20 Keys for Successfully Negotiating Your Way Out of Debt

This afternoon I received a very interesting and timely book, The Road Out of Debt: Bankruptcy and Other Solutions to Your Financial Problems*, by Joan Feeney and Theodore Connolly. This book is a great resource for anyone dealing with debt. Chapter 2 offers up 20 Keys to Successful Negotiating with Creditors along with a few thoughts:

1. Get Prepared: The More You Know, the Better – Develop a budget so that you know what you can afford to pay back. Familiarize yourself with the Fair Debt Collection Practices Act (PDF). Understand your loan terms. Get all your bills organized and take good notes.

2. Be on Guard When Dealing with Creditors – Credit companies have one goal: to get your money.

3. Remember That No Two Creditors Are the Same – What works for one creditor won’t work for another.

4. Communicate – This is no time to stick your head in the sand. Don’t avoid the calls.

5. Make Collectors Stop Calling and Writing – The book has sample letters that can be used to get creditors to stop calling. If they don’t, you can contact your state’s attorney general and report them.

6. Make Offers to Your Creditors – Make a reasonable offer to your creditors and see if they accept. If they think you are serious, they will be more willing to work with you.

7. Remain in Control – Remember that you have something that your creditors want: your money. This puts you in control.

8. Be Patient and Persistent – Be patient. If you get nowhere, call back and speak to someone else. If that doesn’t work, talk to a supervisor. Be patient.

9. Have No Fear – Don’t let creditors scare you. I’m sure that some of them will say some pretty scary things. Remember you’re in charge.

10. Threaten to File for Bankruptcy – Creditors hate the idea of you filing for bankruptcy. The authors recommend saying the following to a supervisor: “Without a sharp reduction in my rate so I can afford to pay, I will have to consider bankruptcy.”

11. Call Once, Then Use Certified Mail – After an initial call, it’s best to use certified mail. Certified mail gives you signatures and receipts for your records.

12. Get It in Writing – If a creditor offers you something, get it in writing before you pay anything. Without it being in writing, creditors may “forget.”

13. Only Agree to Terms You Can Afford – Why would you do anything else?

14. Never Agree to Pay a Debt You Don’t Owe – Makes sense to me.

15. Use Time to Your Advantage – The longer you stretch out negotiation, the better it is for you. Debts expire after the they reach the statute of limitations. Creditors are aware of this and are more willing to negotiate the closer you get to the statute of limitations.

16. Uncover your Creditor’s Bottom Line – Chances are good that your debt was sold to a debt collection company. The authors say that debt collectors pay $.02 to $.08 for each dollar of debt. That means if you had a $1,000 debt, the debt collector paid $20 to $80. Understanding this gives you power to negotiate. The authors say that debt collectors might be willing to settle for 50% to 70% of the original debt.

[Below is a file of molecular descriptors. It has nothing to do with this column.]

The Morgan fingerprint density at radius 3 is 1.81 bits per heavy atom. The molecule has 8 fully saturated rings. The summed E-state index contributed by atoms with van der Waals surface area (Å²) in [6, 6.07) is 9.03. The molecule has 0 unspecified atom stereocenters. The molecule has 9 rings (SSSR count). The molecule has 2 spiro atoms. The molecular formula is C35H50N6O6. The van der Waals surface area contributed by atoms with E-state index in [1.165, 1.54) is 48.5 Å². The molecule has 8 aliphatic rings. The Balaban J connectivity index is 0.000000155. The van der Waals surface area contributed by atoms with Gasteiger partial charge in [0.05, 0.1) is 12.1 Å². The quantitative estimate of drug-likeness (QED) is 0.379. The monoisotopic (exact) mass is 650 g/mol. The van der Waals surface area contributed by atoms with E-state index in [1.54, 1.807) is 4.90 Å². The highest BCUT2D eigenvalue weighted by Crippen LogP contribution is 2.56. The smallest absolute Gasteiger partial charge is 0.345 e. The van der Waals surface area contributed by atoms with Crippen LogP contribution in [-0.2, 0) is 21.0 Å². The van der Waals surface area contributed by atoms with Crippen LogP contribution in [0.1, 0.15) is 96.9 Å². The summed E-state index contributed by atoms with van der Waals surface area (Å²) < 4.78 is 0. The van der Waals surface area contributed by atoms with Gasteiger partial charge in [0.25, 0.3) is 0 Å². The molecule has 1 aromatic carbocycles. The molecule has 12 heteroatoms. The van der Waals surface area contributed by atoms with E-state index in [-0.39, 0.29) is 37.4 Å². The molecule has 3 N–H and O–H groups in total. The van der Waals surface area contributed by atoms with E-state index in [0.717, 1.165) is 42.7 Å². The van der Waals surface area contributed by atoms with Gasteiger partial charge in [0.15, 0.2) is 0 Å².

17. Don’t Let Legal Jargon Trip You Up – If the creditors use terms you don’t understand, ask them to explain. Do not let the jargon scare you. Remember, take notes. Use Google and research what you don’t understand.

18. Be Honest in Your Dealings – Don’t lie. You lose credibility if you lie.

19. Never Assume Another Person’s Debt – Make sense to me.

20. Use Honey, Not Vinegar – Be nice.

Most of the twenty keys are addressed in depth in the book, which is around 350 pages. This book (from what I can tell as I have not yet had time to read it in its entirety) treats the subject of getting out of debt in great detail.

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3 thoughts on “20 Keys for Successfully Negotiating Your Way Out of Debt”

  1. I had a creditor call us not too long ago. Supposedly for an unpaid utility bill from 13 years ago! I informed them to only send us stuff by mail, that I wanted written proof of the debt owed, and also told them they were years past the statute of limitations.

    After the phone call, I set up a call-block on their number, which is a free service through the phone company. I have yet to hear anything back from them.

  2. But if you owe the money, you owe the money.
    There is no excuse for the tactics used by some
    debt collection ‘businesses’, but people who
    think they shouldn’t have to pay money they owe
    are just as bad, and can be just as sneaky and

  3. #2 Harm said: “But if you owe the money, you owe the money.”

    No you don’t, not after the statute-of-limitations has past (state-dependent). In my example, I supposedly owed for an unpaid phone bill — the phone company has never called/written me, my credit report has never reflected this unpaid debt, etc: yet some sleaze-ball debt collector started calling my phone daily, 13-years after the supposed bill was due.

    Without the ‘satute-of-limitations’ there would be no way I can defend myself from a debt claim from 13-years ago. In this case, the debt-collector is about 9 years too late (statute of limitations in Texas is 4 years).

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